You can see the current version of the slides at https://pythonlinks.info/presentations/zodbtalk.pdf
I invite you to first watch the full but slightly earlier version of the talk at PythonLinks.info/zodb
And then read the following summary to see what else is being added to the talk.
The ZODB is a mature graph database written in Python and optimized in C. Just subclass off of class Persistent Object and Persistent Container, and your objects, graphs and applications become persistent.
The market for Graph Databases has recently exploded, as evidenced by over $200 Million invested in graph database companies. Most of the graph databases are written in Java.
If you are a Python developer, you will find much greater productivity using a graph database written in Python, than one written in statically bound Java. You cannot add or remove an attribute to an object at run-time in a statically typed language. Furthermore, the major Java databases constrain you to one of several persistent data types. Persistent Python, supported by the ZODB allows you to make any Python data structure persistent. Publishing JSON, YAML and Pickles are well supported. GraphQL is conceptually very close to the ZODB schema approach.
Okay, the ZODB is interesting, but is it risky? The ZODB is mature, rock solid and well supported. The ZODB is quite heavily used in the Plone world. Just the government of Brazil has over 100 websites using the ZODB. That includes the President's office, parliament and many other governmet offices. Recently the ZODB has been reengineered. It now supports thousands of write transactions per second.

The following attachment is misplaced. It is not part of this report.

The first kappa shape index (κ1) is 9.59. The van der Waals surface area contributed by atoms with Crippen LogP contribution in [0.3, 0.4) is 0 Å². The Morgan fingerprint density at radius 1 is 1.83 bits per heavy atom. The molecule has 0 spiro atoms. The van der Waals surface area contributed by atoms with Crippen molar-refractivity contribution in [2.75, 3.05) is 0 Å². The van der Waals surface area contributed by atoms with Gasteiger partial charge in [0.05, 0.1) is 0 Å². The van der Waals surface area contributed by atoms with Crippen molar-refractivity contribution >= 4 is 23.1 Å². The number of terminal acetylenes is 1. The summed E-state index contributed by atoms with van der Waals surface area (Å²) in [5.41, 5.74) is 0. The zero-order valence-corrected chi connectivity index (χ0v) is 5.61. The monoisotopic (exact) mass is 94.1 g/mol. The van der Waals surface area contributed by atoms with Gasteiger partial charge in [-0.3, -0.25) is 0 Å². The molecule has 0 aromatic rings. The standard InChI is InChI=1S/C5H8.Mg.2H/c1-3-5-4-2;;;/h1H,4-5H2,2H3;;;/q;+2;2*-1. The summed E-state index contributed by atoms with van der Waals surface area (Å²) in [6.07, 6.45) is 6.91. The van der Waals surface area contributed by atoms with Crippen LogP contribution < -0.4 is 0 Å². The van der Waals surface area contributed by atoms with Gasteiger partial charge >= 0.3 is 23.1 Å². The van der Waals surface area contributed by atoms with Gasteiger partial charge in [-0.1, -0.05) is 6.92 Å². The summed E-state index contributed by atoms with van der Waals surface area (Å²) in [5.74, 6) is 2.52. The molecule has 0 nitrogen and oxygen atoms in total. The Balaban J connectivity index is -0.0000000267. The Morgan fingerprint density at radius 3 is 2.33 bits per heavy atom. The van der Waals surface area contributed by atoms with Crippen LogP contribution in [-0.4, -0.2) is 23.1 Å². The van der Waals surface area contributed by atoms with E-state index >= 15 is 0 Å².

The major applications of graph databases are fraud detection, social networks and computer networks. NLP is an interesting application area.
The talk reviews the basic concepts of traversal and views on objects.
It is important to understand the basics of how objects are stored on disk. Objects are pickled. There are multiple ways to store those pickles. When using File Storage, the objects in a transaction are appended to he end of the database files. When using relstorage, a record is created with the object id, the version number, and the pickle. The talk reviews how objects are distributed across multiple Python processes. With ZEO the pickles are served across the network. Connections are encrypted. The talk also discusses how to build real-time (chat and iOT) applications using the MQTT message broker with the ZODB.
Performance, scalability, and number of objects, are all discussed. Comparisons are made to traditional relational databases.
The ZODB Demo makes it very easy to start building your own applications on top of the ZODB. You can start by customizing the TreeLeaf, TreeBranch and TreeRoot classes and their templates. You get CRUD for free.
The demo includes traditional relational CRUD, Create, Read, Update, and Delete. But it also includes the extended graph CRUD. Rename a Leaf or Branch. Cut and paste leaves or branches, copy and paste leaves or branches. View and restore historic versions are demonstrated.
Of course the real reason to use a graph database is to improve the user experience. A basic concept in human factors is to limit lists to 7 items. That is why librarians use hierarchy. The Panama Papers journalists said a graph database was more intuitive. Have you ever selected your country from a list of 150 countries. Much better to use a hierarchical list. Have you ever used a Google map with thousands of pins. Much better to have one page for each city.
And of course the most important reason for using a graph database is not what the software does, but how it changes how we humans think about our problems, and how we make decisions. Graph databases enable a different approach to distributing applications across the network. They encourage a different approach to managing the git development process. They enable a different set of decisions to be made.
By the end of this talk, readers should have a much better appreciation for the rich but little known and under appreciated ZODB ecosystem.